Considering the overall commodity backdrop, the recent sharp rebounds in base metal prices and the copper price in particular are both interesting and incongruous.
Under the heading “Copper Bottom” in a TSI commentary a few days ago I discussed last week’s upward reversals in the copper price and the Industrial Metals Index (GYX). I assumed, at the time, that last week’s price gains were partly due to the risk that supply would be disrupted by the blockade of Freeport’s massive Grasberg copper mine in Indonesia, and therefore that the removal of this risk at the end of last week would result in some of the price gains being given back this week. Strangely, however, the copper price spiked higher at the beginning of this week and briefly challenged the bottom of the major $2.90-$3.00 resistance range before pulling back to the high-$2.70s (a few cents above last week’s closing level). It seems that games are being played by large-scale participants in this market.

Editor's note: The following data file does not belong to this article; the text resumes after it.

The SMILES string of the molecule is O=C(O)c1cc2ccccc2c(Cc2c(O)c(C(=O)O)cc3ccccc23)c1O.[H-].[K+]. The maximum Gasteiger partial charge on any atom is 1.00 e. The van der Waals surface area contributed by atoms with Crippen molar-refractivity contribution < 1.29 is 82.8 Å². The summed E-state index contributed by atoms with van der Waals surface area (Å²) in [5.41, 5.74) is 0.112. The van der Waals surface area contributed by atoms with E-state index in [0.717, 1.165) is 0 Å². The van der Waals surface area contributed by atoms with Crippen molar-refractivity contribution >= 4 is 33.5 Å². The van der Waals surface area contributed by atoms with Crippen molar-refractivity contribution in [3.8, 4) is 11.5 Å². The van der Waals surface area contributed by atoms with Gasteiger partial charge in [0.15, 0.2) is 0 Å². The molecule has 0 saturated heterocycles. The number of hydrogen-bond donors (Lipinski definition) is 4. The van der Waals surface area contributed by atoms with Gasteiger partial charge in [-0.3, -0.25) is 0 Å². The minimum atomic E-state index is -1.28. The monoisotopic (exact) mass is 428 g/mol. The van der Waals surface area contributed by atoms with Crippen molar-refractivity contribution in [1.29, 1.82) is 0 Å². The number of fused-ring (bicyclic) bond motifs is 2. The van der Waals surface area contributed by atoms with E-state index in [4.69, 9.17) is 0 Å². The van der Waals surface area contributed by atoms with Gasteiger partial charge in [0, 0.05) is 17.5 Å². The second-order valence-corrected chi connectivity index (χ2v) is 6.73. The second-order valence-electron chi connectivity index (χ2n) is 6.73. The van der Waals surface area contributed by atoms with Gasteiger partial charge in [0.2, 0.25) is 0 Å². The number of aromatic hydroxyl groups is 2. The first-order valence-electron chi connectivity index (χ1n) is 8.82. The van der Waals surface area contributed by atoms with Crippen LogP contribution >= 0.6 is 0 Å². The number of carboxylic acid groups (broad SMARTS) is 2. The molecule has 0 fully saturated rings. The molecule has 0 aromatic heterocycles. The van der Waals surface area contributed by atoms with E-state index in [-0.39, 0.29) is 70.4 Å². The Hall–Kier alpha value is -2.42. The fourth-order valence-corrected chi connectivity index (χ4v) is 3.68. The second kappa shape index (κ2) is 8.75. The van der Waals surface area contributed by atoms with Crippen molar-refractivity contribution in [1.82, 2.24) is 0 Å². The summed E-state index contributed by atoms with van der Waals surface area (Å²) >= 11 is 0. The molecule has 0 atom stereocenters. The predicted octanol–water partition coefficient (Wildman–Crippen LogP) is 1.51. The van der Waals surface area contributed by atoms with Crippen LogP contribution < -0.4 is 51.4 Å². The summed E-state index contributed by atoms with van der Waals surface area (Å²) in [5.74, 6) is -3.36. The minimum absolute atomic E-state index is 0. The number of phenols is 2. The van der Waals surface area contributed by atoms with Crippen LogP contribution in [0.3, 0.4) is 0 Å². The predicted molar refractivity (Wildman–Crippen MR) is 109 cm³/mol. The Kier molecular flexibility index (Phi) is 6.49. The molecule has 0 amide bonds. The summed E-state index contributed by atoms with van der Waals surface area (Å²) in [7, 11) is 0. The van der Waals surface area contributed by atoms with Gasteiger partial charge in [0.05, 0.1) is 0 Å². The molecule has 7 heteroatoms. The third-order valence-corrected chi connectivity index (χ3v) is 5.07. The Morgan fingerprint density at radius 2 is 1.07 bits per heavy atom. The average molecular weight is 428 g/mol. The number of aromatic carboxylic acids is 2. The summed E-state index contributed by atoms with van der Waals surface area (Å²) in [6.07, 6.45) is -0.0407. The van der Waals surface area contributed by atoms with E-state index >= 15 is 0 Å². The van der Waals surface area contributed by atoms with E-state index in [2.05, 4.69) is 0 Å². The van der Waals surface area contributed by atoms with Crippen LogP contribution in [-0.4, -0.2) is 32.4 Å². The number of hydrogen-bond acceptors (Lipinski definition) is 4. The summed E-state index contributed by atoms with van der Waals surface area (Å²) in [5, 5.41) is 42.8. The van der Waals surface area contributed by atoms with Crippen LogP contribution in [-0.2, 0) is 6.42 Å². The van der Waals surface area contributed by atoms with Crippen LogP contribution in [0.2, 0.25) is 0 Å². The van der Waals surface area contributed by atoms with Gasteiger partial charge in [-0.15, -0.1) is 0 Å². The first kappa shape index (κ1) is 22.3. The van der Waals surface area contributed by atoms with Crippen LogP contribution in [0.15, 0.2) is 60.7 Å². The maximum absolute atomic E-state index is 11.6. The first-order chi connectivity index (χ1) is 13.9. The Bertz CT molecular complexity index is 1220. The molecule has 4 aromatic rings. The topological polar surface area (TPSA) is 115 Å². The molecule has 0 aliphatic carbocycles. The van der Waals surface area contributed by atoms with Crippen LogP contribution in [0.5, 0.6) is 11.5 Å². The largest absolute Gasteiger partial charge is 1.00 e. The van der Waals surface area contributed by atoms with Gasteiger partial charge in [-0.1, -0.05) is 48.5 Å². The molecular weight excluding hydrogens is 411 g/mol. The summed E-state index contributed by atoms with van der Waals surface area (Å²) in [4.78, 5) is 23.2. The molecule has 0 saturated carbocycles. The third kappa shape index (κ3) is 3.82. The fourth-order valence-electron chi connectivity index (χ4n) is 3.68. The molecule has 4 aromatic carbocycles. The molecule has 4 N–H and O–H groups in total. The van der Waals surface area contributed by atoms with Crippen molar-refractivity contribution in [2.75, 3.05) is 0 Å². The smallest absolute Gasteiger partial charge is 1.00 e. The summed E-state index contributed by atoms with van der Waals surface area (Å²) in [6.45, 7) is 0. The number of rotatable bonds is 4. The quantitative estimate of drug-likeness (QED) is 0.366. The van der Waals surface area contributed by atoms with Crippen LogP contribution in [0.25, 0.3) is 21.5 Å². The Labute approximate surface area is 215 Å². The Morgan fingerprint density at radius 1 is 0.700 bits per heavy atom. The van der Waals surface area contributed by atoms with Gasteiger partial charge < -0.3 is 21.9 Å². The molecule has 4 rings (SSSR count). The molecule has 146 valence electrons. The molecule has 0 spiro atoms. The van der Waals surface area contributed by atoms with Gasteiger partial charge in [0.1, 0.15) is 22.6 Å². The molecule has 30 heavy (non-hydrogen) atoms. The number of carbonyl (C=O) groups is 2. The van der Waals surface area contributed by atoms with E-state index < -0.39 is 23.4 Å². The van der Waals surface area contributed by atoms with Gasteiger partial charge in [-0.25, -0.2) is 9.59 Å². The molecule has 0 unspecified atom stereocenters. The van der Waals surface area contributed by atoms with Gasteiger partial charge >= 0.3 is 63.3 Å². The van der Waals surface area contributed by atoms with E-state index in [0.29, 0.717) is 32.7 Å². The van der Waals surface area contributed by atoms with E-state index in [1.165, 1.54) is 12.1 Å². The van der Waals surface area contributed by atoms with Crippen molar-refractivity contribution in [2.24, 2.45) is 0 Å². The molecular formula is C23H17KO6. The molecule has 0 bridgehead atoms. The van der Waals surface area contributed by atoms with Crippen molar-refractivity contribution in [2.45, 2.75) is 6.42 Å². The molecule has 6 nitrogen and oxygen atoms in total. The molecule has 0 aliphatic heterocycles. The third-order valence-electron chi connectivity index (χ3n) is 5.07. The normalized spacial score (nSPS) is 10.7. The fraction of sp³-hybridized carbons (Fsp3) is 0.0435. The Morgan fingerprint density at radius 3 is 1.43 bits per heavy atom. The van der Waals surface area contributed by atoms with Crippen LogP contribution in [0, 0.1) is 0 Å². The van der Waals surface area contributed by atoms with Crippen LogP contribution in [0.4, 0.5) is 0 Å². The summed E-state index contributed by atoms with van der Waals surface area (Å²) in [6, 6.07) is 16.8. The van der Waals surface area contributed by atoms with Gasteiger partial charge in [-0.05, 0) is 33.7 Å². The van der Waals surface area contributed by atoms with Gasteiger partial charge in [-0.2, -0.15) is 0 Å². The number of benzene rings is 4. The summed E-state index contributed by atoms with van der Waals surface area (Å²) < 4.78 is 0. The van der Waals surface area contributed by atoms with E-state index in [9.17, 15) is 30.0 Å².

I plan to write some more about copper later this week at TSI, but at this time I wanted to point out that the bearish participants in the copper market have relative valuation on their side. As illustrated by the following charts, the copper price is presently at a multi-decade high relative to the CRB Index and at its highest level since 1998 relative to oil.